Morris: A Government Upside Down
by Leo Morris
I was intrigued by a recent CNHI News story to the effect that Michigan’s legalization of marijuana for recreational use could create headaches for police in northern Indiana.
For one thing, they have to be on the lookout for those legally using weed in Michigan who might be a little lax about wandering across the state line into a jurisdiction where their indulgence is still illegal. For another, officials “expect the new law to lower stigmas on marijuana use in Indiana, which could attract more first-time users to try the substance.”
And pity the poor users, nearby and elsewhere, as more and more states decide to ignore the federal ban on the drug that’s still in place. They must always be aware of where they are and what the local laws say about the matter.
But, as my Texas brother would likely say, “Welcome to my world.” He and other gun-rights advocates have always had to stay cognizant of state jurisdictions. Can they keep the gun in the glove compartment when they cross this or that line?
Can they still legally carry in this or that state, and does it matter whether it’s open or concealed? My brother, on long car trips, has a cheat sheet he refers to in order to make sure he’s always locally legal.
It’s a tricky business, this matter of state versus federal jurisdiction, and getting trickier.
Ratification of the Constitution almost collapsed until the Founders addressed the fear of federal power by tacking on a Bill of Rights comprising the first 10 amendments. (That’s kind of a misnomer, by the way. None of the 10 actually amend the Constitution; rather, they clarify and make more specific some of its provisions.)
But with passage of the 14th Amendment in the wake of the Civil War, the Bill of Rights has been turned on its head. Instead of being, as intended, a curb on federal authority, it is now mostly a tool used by federal authorities to keep state governments in line.
And there’s a certain logic to that development. If a right such as that of religion or speech is fundamental or God-given or natural – however we chose to define its inviolability – then it must be respected by all levels of government. Our rights cannot be allowed to be eroded just because we cross a state line.
But power tends to accumulate and concentrate, so Washington has taken control over nearly all aspects of American life, the trivial as well as the fundamental. By what lunatic definition of federalism does Washington presume to tell us what to include on school lunch menus and who may use which bathroom?
We cannot be guided out of our jurisdictional confusion by those who sometimes call for a return to states’ rights, since they often act out of political expediency rather than bedrock philosophy. Many conservatives who argued that abortion should remain a state issue are not thrilled with states pushing for marijuana legalization. Many liberals who cheered the nationalization of gay marriage tremble at the idea that the Supreme Court might nationalize a right to concealed carry.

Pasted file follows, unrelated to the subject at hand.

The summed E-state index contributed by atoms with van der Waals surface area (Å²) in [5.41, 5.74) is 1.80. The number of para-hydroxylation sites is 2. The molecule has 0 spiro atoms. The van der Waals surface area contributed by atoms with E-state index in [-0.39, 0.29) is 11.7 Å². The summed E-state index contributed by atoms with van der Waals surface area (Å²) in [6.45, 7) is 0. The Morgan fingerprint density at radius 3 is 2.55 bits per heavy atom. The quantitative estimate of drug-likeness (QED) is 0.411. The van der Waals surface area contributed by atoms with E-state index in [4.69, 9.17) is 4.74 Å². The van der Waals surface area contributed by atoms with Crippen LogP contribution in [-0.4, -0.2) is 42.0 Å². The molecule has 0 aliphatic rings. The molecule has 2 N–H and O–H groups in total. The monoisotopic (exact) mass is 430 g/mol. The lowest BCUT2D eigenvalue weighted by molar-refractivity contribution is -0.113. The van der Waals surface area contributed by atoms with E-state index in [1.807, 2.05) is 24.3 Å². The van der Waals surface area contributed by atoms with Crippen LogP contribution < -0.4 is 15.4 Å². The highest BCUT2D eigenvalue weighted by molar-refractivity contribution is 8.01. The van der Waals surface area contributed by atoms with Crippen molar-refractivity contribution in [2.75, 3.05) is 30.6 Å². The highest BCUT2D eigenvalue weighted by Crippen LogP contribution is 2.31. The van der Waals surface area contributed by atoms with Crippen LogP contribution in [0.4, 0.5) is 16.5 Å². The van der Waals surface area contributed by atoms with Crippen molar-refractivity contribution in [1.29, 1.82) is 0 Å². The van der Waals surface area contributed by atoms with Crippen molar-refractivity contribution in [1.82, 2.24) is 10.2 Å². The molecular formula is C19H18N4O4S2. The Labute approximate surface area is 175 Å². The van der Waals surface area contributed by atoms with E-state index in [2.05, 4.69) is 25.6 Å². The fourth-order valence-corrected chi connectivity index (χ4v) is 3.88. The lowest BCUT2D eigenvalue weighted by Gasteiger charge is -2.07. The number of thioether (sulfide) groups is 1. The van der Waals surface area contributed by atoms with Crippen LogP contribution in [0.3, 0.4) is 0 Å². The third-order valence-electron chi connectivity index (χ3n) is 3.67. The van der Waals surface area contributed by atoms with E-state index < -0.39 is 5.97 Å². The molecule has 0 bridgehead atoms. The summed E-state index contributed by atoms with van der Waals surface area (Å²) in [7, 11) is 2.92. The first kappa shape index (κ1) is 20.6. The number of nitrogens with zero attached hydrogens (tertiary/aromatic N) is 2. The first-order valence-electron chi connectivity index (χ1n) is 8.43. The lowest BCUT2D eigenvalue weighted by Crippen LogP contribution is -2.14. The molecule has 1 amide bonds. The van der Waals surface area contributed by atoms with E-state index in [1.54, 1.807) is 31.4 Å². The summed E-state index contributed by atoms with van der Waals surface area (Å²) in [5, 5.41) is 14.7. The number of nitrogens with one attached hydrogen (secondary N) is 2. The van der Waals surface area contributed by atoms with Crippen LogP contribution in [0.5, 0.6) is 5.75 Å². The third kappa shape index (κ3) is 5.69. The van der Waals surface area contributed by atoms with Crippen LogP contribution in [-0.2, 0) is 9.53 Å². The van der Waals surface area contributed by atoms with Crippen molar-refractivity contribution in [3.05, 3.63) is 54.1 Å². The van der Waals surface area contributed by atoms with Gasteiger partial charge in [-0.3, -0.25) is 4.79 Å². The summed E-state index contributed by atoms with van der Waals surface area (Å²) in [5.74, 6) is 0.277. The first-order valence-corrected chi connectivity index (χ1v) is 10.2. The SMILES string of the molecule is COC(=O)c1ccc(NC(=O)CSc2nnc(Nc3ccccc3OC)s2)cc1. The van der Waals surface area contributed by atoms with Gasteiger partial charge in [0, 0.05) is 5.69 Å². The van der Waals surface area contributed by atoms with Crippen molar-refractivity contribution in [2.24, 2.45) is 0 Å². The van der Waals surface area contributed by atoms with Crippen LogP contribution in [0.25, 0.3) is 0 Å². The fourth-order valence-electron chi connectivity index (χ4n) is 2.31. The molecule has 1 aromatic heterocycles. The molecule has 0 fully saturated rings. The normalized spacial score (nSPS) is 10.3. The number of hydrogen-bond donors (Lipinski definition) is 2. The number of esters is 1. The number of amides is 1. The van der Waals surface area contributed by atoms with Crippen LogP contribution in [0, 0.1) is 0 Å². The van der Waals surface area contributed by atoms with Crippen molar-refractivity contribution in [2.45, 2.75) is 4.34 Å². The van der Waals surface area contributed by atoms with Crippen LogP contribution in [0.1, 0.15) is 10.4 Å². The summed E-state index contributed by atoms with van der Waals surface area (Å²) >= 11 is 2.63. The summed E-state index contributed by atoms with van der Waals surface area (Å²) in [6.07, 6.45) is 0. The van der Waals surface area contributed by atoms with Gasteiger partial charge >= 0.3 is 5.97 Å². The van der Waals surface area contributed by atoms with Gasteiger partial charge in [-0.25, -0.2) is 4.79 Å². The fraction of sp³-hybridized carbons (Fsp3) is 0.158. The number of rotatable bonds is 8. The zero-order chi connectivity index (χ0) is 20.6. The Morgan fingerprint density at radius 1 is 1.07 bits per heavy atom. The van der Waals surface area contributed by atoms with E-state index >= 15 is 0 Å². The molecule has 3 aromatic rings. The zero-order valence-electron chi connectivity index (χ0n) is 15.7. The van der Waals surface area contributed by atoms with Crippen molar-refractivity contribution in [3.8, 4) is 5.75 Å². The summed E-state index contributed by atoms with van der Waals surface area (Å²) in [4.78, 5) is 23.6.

And we should be just a little leery of periodic enthusiasm for the 10th Amendment and its call for only limited, delegated powers going to the central government. Not because it misses the point, but because it leaves one out. The idea is not to merely take power away from Washington and return it to local jurisdiction. The point should be to achieve the balance of power that best protects the rights of citizens as individuals.
That’s why I’m a fan of the 9th Amendment and its reminder that “The enumeration in the Constitution, of certain rights, shall not be construed to deny or disparage others retained by the people.” Don’t just keep telling me which jurisdiction has what power over me. Listen to me about the things that are not the business of any of you.
December is the anniversary month of the Bill of Rights (the 227th, if you’re keeping track). Although the application of the amendments may have changed and the confusion over their meaning may be widespread, they remain an important reminder to Americans that they have rights that must not be violated. Just as important, they remind government officials, who are prone to forget it or ignore it, that we have those rights.
Rights inhere in the individual. It’s the single greatest political idea in the history of the world. And this country was founded on that idea. We must never forget that. Ever.
Leo Morris, columnist for The Indiana Policy Review, is this year’s winner of the Hoosier Press Association’s award for Best Editorial Writer. Morris, as opinion editor of the Fort Wayne News-Sentinel, was named a finalist in editorial writing by the Pulitzer Prize committee. Contact him at firstname.lastname@example.org.